El Capitan

This summer, I had the opportunity to visit Yosemite National Park. It is truly an amazing place – stunning in its views and vistas.

At the heart of Yosemite is El Capitan – 3000 feet of sheer granite, and one of the most challenging rock climbs in the world. What does it take to reach the top of “El Cap,” which includes places to navigate with names like: the Boulder Problem, Monster Offwidth, Lung Ledge, and The Sewer? There’s only one way: by taking it one step, and one handhold, at a time.

El Capitan to the left, Cathedral Rocks to the right, & Half Dome in the background (just left of center)

So, to reach the top of El Cap, one starts with the Big Picture: Let’s go climb this thing. And then there’s the reality of doing it, one move at a time, for 3000 feet. Three years ago, Alex Honnold did it in a way no one else has ever done – he climbed El Cap without any equipment. It’s called Free Soloing – where Alex climbed to the top with no rope, no harnesses, no help, no safety net – just a man and a mountain.

How did he do it? Well, first he had to give himself fully to the task at hand. Watch the movie about Alex’s feat, and you’ll see how much he prepared, he trained, he studied El Cap. He made conquering the mountain his passion and his pursuit. To climb 3000 impossible feet of granite, he had to know the mountain, and know himself.

Of course, he then had to go out and do it – one step and one handhold at a time. As he free-soloed El Cap, do you think Alex was thinking about the tricky toe-hold that was 18 steps away? Do that, and he likely doesn’t reach the top. The only way for him to conquer a mountain is to do the 2 steps and the 2 handholds that are right in front of him.

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So often, I find myself thinking about what will happen next. What’s coming for our country? What’s happening to the Church? Where are we going? Where am I going? Often, I find it much easier to worry about the future than to live in the present. But when I consider the foundational question: What is God’s will for me? – the answer is less about what I will do, and more about where I am. God’s will is less about planning for what might happen, and more about living faithfully in the realty of what is.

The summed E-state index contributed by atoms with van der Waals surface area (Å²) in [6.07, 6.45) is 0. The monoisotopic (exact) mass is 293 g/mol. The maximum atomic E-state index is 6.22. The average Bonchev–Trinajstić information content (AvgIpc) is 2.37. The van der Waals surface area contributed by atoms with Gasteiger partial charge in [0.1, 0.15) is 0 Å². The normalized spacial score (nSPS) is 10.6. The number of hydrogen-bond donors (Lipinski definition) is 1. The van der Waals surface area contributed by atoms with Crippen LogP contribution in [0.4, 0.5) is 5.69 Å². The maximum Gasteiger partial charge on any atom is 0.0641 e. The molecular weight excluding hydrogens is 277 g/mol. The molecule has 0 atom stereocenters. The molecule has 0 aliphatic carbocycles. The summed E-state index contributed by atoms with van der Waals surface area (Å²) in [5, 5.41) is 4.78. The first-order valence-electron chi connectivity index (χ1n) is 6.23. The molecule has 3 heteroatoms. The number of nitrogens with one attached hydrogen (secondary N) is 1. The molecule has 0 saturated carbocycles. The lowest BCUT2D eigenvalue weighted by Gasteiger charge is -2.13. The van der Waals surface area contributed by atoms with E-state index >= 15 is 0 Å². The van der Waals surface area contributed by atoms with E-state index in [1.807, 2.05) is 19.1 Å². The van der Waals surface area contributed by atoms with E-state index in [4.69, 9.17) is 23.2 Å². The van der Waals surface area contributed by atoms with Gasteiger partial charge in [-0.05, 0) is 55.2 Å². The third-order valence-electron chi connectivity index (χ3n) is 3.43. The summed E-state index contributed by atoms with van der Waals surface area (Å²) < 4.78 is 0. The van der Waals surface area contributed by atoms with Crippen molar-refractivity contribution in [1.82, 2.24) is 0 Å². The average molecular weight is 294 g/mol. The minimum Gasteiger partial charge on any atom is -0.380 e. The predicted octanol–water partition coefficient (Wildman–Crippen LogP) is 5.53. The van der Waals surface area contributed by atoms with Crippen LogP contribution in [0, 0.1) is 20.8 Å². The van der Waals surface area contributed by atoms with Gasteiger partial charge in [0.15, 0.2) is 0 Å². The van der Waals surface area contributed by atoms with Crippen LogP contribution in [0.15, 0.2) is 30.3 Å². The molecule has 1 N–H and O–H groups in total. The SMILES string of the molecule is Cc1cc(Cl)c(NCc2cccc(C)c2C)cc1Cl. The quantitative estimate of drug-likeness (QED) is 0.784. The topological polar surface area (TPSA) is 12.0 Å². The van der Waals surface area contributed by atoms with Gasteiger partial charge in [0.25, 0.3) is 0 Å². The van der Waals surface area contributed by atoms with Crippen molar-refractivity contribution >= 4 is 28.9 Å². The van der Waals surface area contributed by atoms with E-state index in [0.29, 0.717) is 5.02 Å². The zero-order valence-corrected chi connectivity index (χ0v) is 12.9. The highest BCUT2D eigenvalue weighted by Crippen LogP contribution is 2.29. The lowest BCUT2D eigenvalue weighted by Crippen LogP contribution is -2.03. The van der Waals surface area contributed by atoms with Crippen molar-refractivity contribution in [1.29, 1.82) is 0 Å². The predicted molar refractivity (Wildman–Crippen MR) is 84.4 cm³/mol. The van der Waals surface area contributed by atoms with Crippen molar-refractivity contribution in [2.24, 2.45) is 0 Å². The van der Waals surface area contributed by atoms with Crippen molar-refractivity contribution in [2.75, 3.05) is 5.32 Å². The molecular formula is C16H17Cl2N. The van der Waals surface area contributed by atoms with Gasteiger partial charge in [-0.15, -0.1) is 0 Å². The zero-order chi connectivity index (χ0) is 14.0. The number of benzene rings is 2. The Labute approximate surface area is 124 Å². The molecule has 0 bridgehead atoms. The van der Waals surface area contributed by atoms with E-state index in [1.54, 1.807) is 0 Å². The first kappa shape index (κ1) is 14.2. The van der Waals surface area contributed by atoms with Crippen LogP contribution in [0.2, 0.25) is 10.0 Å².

The truth is: we are all on a journey. For many of us the journey feels more like a climb – and for some of us, it may even feel like we’re climbing El Capitan. If so, the great mountain climbers can teach us a thing or two: Give yourself fully to the task at hand. Know the mountain, and know yourself. And don’t worry about the tricky, uncertain steps that may lie ahead; instead, focus on the steps and handholds that are right in front of you.

Maybe that’s why Jesus teaches us in pray for our daily bread. Maybe it’s an encouragement to us to invite God into where we are right now; recognizing that our focus should be our dependence on God for what is right in front of us; giving Him what our hands are doing right now, and following Him where our feet are going right now. Maybe praying for our daily bread is the foundation of faith – and a cry to be at the center of God’s will. God, be here – right here, where I am. God provide what I need – right now.

And I’ll trust Him in this day. In this situation. Following Him and holding on to Him, whatever life brings our way. Wherever the journey takes us, trusting that we’re not alone; He’s faithful. This gives us the freedom to tackle the trail, when the steps are smooth, and when they are precarious. It gives us the strength to move up the mountain – when we’re holding on firmly, and when it feels like we’re barely hanging on. It gives us the confidence to pursue His will, For God is with us. Every step of the way.

Yard Signs

It seems to me that there are at least 3 ways to separate yourself from your neighbors. Put up a fence. Plant tall bushes or trees. Or you can put up yard signs. Because, really – when is the last time you walked by a neighbor’s house, noticed their yard sign, and stopped to say: I see you will be voting for _____________ for president/senate/congress/judge/sewer commissioner. Tell me more about his/her electoral qualities.

Nobody does that. Except the guy who wants to argue why your candidate of choice is the worst choice in the history of American elections. It seems to me that yard signs are less about starting a conversation, and more about sending a signal. I am FOR this candidate. I stand on the right side of THIS issue.